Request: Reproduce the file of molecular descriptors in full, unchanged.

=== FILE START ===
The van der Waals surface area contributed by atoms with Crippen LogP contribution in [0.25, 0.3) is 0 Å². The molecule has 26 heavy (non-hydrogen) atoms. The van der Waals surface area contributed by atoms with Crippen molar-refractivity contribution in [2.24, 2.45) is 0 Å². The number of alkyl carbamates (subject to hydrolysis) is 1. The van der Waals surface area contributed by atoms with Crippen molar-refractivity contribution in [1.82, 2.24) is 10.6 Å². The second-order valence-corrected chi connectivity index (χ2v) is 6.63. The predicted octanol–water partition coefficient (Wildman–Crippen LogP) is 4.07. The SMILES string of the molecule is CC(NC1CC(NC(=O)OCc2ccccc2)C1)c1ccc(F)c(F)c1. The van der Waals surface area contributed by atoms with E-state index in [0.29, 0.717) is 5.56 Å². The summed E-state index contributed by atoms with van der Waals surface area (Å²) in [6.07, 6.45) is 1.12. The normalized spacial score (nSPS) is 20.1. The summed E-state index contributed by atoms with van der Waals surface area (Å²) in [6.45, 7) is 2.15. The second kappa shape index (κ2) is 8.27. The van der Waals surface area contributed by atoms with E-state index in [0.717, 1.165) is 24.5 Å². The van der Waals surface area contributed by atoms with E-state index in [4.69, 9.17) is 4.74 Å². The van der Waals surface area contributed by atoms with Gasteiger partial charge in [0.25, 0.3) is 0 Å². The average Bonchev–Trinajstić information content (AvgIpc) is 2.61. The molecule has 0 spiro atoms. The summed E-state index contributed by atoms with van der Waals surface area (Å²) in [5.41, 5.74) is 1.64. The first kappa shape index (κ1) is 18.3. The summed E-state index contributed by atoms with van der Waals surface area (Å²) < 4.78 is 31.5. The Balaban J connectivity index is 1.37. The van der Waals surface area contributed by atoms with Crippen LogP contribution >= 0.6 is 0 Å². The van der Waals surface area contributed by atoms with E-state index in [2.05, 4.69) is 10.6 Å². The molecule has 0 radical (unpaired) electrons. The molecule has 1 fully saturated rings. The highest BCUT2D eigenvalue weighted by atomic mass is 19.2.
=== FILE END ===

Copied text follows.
The van der Waals surface area contributed by atoms with Crippen LogP contribution in [0.25, 0.3) is 0 Å². The molecule has 26 heavy (non-hydrogen) atoms. The van der Waals surface area contributed by atoms with Crippen molar-refractivity contribution in [2.24, 2.45) is 0 Å². The number of alkyl carbamates (subject to hydrolysis) is 1. The van der Waals surface area contributed by atoms with Crippen molar-refractivity contribution in [1.82, 2.24) is 10.6 Å². The second-order valence-corrected chi connectivity index (χ2v) is 6.63. The predicted octanol–water partition coefficient (Wildman–Crippen LogP) is 4.07. The SMILES string of the molecule is CC(NC1CC(NC(=O)OCc2ccccc2)C1)c1ccc(F)c(F)c1. The van der Waals surface area contributed by atoms with E-state index in [0.29, 0.717) is 5.56 Å². The summed E-state index contributed by atoms with van der Waals surface area (Å²) in [6.07, 6.45) is 1.12. The normalized spacial score (nSPS) is 20.1. The summed E-state index contributed by atoms with van der Waals surface area (Å²) in [6.45, 7) is 2.15. The second kappa shape index (κ2) is 8.27. The van der Waals surface area contributed by atoms with E-state index in [0.717, 1.165) is 24.5 Å². The van der Waals surface area contributed by atoms with E-state index in [4.69, 9.17) is 4.74 Å². The van der Waals surface area contributed by atoms with Gasteiger partial charge in [0.25, 0.3) is 0 Å². The average Bonchev–Trinajstić information content (AvgIpc) is 2.61. The molecule has 0 spiro atoms. The summed E-state index contributed by atoms with van der Waals surface area (Å²) in [5.41, 5.74) is 1.64. The first kappa shape index (κ1) is 18.3. The summed E-state index contributed by atoms with van der Waals surface area (Å²) < 4.78 is 31.5. The Balaban J connectivity index is 1.37. The van der Waals surface area contributed by atoms with Crippen LogP contribution >= 0.6 is 0 Å². The van der Waals surface area contributed by atoms with E-state index in [2.05, 4.69) is 10.6 Å². The molecule has 0 radical (unpaired) electrons. The molecule has 1 fully saturated rings. The highest BCUT2D eigenvalue weighted by atomic mass is 19.2.